Greek literature, modern
The Language Debate
Literature was hampered, however, by conflict between supporters of the demotic, or popular, literary style, and adherents of a reformed classical style. The Greeks had been completely cut off from the classical tradition by centuries of Turkish occupation and the successful revolution had created such pride in the new nation that there were many champions of a demotic style. Others hoped to restore the classical language which, until the 15th cent., had had an unbroken tradition. Throughout the rest of the 19th cent. and also in the 20th cent., the reformed classical and demotic styles were upheld by uncompromising adherents.
Displaying the impact of Byron's romanticism, the poetry of Alexandros Rangabe (1810–92) offered the finest example of the classical style. Demetrios Vernadakis (1834–1907) and Spyridon Vasiliadis (1845–74) were 19th-century dramatists who wrote romantic plays in classical speech forms. While only recognized as the official language in 1976, demotic Greek won increasing acceptance in all literary genres, particularly in poetry, which flourished above all other forms in modern Greek literature.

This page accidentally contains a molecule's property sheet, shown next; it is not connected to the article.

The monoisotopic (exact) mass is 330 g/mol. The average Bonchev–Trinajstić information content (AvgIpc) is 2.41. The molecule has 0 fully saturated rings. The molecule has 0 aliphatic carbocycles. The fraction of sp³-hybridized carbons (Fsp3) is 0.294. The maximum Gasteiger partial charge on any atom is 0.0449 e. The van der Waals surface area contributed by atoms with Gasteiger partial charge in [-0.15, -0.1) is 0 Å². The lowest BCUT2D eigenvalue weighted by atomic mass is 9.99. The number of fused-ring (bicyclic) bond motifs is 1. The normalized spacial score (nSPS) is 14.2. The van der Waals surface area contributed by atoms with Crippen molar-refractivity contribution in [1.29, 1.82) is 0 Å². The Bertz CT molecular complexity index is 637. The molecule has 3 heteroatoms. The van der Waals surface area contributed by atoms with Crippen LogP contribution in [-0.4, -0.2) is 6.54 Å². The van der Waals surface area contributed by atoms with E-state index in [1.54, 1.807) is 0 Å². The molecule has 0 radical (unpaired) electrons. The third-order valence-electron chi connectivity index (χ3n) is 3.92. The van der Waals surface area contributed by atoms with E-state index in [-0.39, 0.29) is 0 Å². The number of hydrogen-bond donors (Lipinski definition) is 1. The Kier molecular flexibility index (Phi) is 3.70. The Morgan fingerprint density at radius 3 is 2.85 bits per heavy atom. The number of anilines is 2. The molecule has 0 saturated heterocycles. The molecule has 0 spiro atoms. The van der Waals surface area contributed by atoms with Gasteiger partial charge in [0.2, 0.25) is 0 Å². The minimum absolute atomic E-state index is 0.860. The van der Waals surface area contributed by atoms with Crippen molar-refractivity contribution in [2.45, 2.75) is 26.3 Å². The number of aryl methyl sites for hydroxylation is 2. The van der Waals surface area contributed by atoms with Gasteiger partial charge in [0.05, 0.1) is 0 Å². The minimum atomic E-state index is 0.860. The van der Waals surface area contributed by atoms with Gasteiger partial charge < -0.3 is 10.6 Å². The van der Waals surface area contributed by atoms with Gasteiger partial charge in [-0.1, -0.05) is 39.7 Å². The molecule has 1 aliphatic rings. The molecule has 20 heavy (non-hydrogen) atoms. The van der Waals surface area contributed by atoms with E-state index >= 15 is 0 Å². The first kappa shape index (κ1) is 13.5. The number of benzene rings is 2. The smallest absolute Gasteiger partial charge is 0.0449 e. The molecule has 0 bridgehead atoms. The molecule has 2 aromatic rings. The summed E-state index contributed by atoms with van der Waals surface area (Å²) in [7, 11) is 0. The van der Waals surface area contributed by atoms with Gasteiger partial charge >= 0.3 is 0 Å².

The Ionian poets of the middle and late 19th cent. freely used the vernacular. Their leader was Dionysios Solomos (1798–1857), a poet strongly under the influence of German idealism, whose "Ode to Liberty" became the national anthem. Others were Andreas Kalvos (1796–1869), Andreas Lascaratos (1811–1901), the poet Aristotle Valaoritis (1824–79), and the critic Jacob Polylas (1824–96). The Greek-French Jean Psichari (1854–1929) aroused a storm with his satire of the purists, The Voyage (1888), and the publication in 1901 of a demotic translation of the New Testament caused a riot in Athens among university students.
The demotic had the staunch support of such outstanding poets as Kostes Palamas; the classicist Constantine Cavafy (1863–1933); the popular George Drossinis (1859–1951); and the collector of folk poetry, Apostolos Melachrinos. The short stories of Alexandros Papadiamandis (1851–1911) and Argyris Eftaliotis (1849–1923) expressed indigenous themes in the vernacular. Demotic dramatists include the naturalists Ioannis Kambisis (1872–1902) and the psychological dramatist Gregorios Xenopoulos (1867–1951), also an outstanding novelist. In 1927 the poet Angelos Sikelianos and his wife furthered the demotic cause with presentations at Delphi of classic Greek drama in the vernacular.
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